How to Calculate Safe Distances

Calculating Safe Stop Distance for Machinery

Video Blog: Safe Stop Calculations Ds = [K x (Ts + Tc + Tr)] + Dpf

Most industrial equipment requires human interaction to function. Workers must be protected from dangerous interactions with machines. Calculating the minimum safe mounting distance is vital to ensure worker safety. In addition, excessive mounting distances uses up valuable floor space and can increase the time required to service machinery, which in turn reduces throughput.

Video Transcript

Hello, this is Austin Desmond, Automation Specialist at Horizon Solutions. Today we will be discussing safe mounting distance formulas as well as the resulting difference between a safety rated PLC solution and safety rated relay solution.

When renovating older machinery and creating new machines, devices such as: light curtains and area scanners, and other safety presence sensing devices maybe necessary. The purpose of all these devices is to safely stop a hazard to bring it to a safe state prior to an operator reaching it. Although, safely stopping hazard portions of machinery to protect the safety of workers should always be a priority, an often overlooked but extremely critical component to the equation is, the time it takes from device being triggered to the machine reaching a safe state. In this video, we will be highlighting the difference in safe stopping distance between safety relay and a safety rated PLC control system.

Here is the equation for creating a safe minimum mounting distance: Ds = [K x (Ts + Tc + Tr)] + Dpf as defined by the American National Standards Institute (ANSI).

  • Ds = the minimum safe distance between safeguarding device and the hazard
  • K= speed constant; 1.6 m/sec (63 inches/sec) minimum based on the movement being the hand/arm only and the body being stationary
  • Ts = machine/equipment stopping time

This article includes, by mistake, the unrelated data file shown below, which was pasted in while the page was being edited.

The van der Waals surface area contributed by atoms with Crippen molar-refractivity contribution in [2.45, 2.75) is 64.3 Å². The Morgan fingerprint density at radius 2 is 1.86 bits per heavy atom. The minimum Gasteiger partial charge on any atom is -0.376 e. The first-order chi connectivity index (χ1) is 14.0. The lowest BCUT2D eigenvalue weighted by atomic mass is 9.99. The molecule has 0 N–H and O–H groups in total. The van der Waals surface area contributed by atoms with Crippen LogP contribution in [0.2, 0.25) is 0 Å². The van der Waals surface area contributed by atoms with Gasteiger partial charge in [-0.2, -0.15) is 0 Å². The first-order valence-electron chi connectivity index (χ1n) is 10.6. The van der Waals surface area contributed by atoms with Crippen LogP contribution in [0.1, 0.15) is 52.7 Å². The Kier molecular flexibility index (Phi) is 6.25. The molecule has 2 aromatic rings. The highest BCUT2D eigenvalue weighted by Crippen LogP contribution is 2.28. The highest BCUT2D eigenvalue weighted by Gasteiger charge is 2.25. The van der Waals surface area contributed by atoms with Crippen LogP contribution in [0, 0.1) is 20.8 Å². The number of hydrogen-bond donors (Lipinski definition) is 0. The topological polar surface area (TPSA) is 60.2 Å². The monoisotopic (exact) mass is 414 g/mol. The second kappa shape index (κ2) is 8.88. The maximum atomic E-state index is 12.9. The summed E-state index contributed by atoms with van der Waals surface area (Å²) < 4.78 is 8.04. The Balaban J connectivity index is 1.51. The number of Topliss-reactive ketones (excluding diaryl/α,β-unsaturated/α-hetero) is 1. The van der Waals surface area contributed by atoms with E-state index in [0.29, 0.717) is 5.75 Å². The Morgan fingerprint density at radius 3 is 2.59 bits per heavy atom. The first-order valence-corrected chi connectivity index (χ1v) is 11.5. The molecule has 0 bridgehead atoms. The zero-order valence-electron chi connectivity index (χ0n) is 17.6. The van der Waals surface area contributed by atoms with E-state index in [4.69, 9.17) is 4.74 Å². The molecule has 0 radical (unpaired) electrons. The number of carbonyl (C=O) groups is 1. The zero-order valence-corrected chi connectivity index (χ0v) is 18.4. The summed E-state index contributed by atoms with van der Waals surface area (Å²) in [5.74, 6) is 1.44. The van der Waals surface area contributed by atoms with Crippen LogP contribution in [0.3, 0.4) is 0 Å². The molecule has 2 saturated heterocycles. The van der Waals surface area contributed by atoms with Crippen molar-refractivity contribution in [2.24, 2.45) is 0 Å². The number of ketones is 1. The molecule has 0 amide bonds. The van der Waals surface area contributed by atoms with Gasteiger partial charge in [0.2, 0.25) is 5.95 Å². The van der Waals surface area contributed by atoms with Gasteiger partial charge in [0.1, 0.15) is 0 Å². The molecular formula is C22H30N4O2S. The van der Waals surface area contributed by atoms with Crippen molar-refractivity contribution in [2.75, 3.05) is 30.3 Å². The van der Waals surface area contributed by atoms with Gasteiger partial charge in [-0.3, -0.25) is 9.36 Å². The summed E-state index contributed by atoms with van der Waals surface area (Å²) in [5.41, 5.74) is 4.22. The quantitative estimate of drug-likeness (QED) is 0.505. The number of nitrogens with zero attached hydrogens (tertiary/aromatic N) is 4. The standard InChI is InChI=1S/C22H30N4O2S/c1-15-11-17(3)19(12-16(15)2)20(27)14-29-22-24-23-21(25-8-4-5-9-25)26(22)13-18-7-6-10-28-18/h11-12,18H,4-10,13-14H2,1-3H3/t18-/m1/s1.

• Tc = control system stopping time
  • Tr = safeguarding device response time
  • Dpf = maximum travel towards the hazard within the presence sensing safeguarding devices (PSSD) field that may occur before a stop is signaled. Depth penetration factors will change depending on the type of device and application.

The main reason for going through these calculations today is to highlight the difference in safety mounting distance when looking at different control systems. Now let’s focus on a relay solution and safety PLC solution. I don’t want to get too far into the math, but I do want to say, for both calculations the ONLY major factor we are going to be looking at changing today is Tc. For both solutions, Ts is the time from when the output changes state and when the machine comes to a complete stop. For this example, we are using a 15ms reaction time Tr for the light curtain. The depth penetration factor was calculated using ANSI standards. This will be the same for both situations. Now for the relay, the response time of the relay itself is 40ms from the change of input to the change of output.  Now using the Rockwell Automation provided GuardLogix® reaction time tool, a range of 20-72ms, considering no faults was found as the reaction time. This is a quick snapshot of that tool. As you can see, considering a single fault, 82ms reaction time. Considering multiple faults, which would be the worst-case scenario, you have 112ms response time. What this all really means is with the relay solution you could mount the light curtain 18 inches from the hazard. With the PLC the hazard would have to be more than 20.5 inches from the light curtain. That was calculated using a single fault tolerant, and when this calculation is typically done its done at worst-case scenario which would increase safe mounting distance of the PLC solution to 23 inches, a full 5 inches farther away than the relay.

Links & Tools Referenced in Video:

In his video, Austin mentions a few links, they are provided below…

  1. Link 1 [Referenced at the 2m 46s mark] Rockwell Automation GuardLogix Reaction Time Tool
  2. Link 2 [38 MB PDF file, specifically, Appendix C starting on page 193] Safety Accelerator Toolkit 
  3. Link 3 [Page with 8 application specific download options] Safety Accelerator Toolkit
  4. Link 4 [Information] Safety Services through Horizon

Want to contact Austin directly? You can email him or call him at (585) 274-8283. Horizon Solutions specialists have various safety accreditation including TUV Functional Safety Tech. Our team of safety experts frequently get deployed to assist with safe stop distance calculations. Horizon Solutions also has on staff Authorized OSHA Outreach Trainers. Need help? Reach out to us.

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About the author

Austin Desmond
Austin Desmond

Austin is an Automation Specialist with Horizon Solutions and supports industrial control, safety, PLC/HMI, motion and drives. He is currently undertaking formal TUV Rhineland safety certification. In his spare time, Austin enjoys welding, grinding, motorcycles, lawn mowers and building (tinkering?) in the Horizon Solutions Automation Lab.